A furor has erupted over whether Robert E. Lee High School in Baton Rouge should preserve its historic name, change it to simply Lee High or Lee Magnet High, or come up with something brand new.
However, it wasn’t always named after the Confederate general. It originally was called Southdowns High School, after the subdivision where the high school was built. It already had a Southdowns Elementary, a school still in operation.
On Dec. 12, 1957, the East Baton Rouge Parish School Board awarded a $2.3 million contract to build a new junior and senior high school, Southdowns Junior-Senior High School, at 1105 Lee Drive.
Six months later, on May 21, 1958, the School Board decided to rename the under-construction school Robert E. Lee Junior-High School. It’s not clear why, and the official minutes of the meeting don’t say. A news story from the time says vaguely that the board acted at the request of “patrons” of the new school.
The school, with the new name, opened in September 1959.
There was an obvious reason to rename the school Lee. It was being built on Lee Drive. The high school recently was rebuilt at the same location at 1105 Lee Drive for a much pricier $54.7 million, nearly three times the original cost in inflation-adjusted dollars, and is weeks from reopening.
Of course, Lee Drive was named for Robert E. Lee. North-south streets in the Southdowns subdivision in fact originally were named after Civil War generals, including Hood, Stuart and Pickett avenues; the east-west streets in Southdowns were named after flowers.
Anti-civil rights sentiment also could have played into the decision. Schools throughout the South were named during this time after Confederate war heroes. It was nearing the 100th anniversary of the outbreak of the Civil War. The landmark Brown v. Board of Education Supreme Court decision outlawing school segregation had came down four years earlier, in 1954. An immediate backlash spread throughout the South. Black families in East Baton Rouge Parish filed their own desegregation case in 1956, which wasn’t resolved until 2007.
It’s possible things might come full circle. A school renaming committee has come up with three new names for Robert E. Lee High School. One, favored by parents, is the similar but more ambiguous Lee Magnet High. Harper Lee Magnet High School, named after the author of the novel “To Kill A Mockingbird,” is the second choice.
The third choice? Southdowns Magnet High School.
La. sheriffs’ roles touted in YouTube post
The six-pointed star of a sheriff’s badge in most places across the U.S. signifies the chief lawman in a county.
But Louisiana’s sheriffs have more power than any of their counterparts across the country because they also play key roles in the financial and judicial systems of their parishes — namely by also being the tax collectors and “CEOs of the courts.”
That’s the message of a public service announcement, posted on YouTube, created by the Louisiana Sheriffs’ Association in conjunction with Gov. John Bel Edwards’ proclamation Wednesday that last week was Louisiana Sheriffs and Deputies Appreciation Week.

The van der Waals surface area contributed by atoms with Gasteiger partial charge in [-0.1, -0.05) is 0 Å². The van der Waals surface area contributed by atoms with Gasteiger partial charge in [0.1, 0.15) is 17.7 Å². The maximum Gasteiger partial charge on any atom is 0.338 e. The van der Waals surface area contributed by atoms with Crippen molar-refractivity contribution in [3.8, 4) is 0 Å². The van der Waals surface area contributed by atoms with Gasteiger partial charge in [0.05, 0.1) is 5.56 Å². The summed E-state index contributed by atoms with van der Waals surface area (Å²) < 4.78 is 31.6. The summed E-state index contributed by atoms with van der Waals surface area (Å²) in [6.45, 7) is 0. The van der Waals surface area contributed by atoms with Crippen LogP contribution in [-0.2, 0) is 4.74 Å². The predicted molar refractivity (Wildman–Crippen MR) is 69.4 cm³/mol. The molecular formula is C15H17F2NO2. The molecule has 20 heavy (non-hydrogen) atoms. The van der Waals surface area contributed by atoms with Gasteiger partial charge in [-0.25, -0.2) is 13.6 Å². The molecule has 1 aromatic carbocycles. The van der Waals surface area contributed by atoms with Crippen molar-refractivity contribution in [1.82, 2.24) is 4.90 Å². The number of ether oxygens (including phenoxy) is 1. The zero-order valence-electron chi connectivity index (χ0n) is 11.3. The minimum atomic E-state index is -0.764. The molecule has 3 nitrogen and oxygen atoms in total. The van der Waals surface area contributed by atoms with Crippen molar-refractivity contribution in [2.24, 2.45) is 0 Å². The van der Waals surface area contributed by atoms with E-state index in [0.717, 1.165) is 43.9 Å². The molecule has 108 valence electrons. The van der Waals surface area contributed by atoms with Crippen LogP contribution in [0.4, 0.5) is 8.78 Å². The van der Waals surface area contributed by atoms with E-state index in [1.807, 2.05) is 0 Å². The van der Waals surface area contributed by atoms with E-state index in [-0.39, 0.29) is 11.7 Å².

Edwards’ brother, father, grandfather and great-grandfather all have served as sheriff of Tangipahoa Parish.
“When you talk about a ‘department,’ there is some suggestion that it is subordinate to a government. That’s clearly not the case with Louisiana sheriffs,” Ascension Parish Sheriff Jeffrey Wiley said in the video, called “The Role of the Sheriff.”
The 30-minute clip — which features some of the state’s 64 sheriffs along with other notables like Louisiana District Attorneys Association director E. Pete Adams, State Police Superintendent Col. Mike Edmonson and corrections Secretary James LeBlanc — traces the origins of “sheriff” to “shire-reeve,” or the guardian of the shires of England.
“Thomas Jefferson believed that the office of sheriff was the most important of all the executive offices in the country,” the narrator says.
Sheriffs gained prominence in the U.S. during the westward expansion of the 1800s, when “lawlessness reached an all-time high,” the voice says, showing a picture of famed bandits Bonnie and Clyde, who were killed by the Bienville Parish sheriff and others in 1934.
The video — which at one point has a montage of deputies at work on boats, set to rock ’n’ roll music — highlights other sheriffs’ work like community service, children’s education about safety, along with running local jails.
Over 50 percent of state prisoners are housed in local sheriffs’ jails across the state, LeBlanc says in the video.
The state pays sheriffs a per-diem for each state inmate housed in a local jail, and often those inmates work jobs as part of their rehabilitation. “I think it’s a deal,” says Rapides Parish Sheriff William Earl Hilton, who says he gets about $25 a day per inmate.
As for pretrial inmates — in other words, not the state’s inmates — Hilton said he gets only a few dollars a day to keep those offenders. “So that’s a losing proposition there,” he says in the video.
Advocate staff writers Charles Lussier and Maya Lau contributed to this article.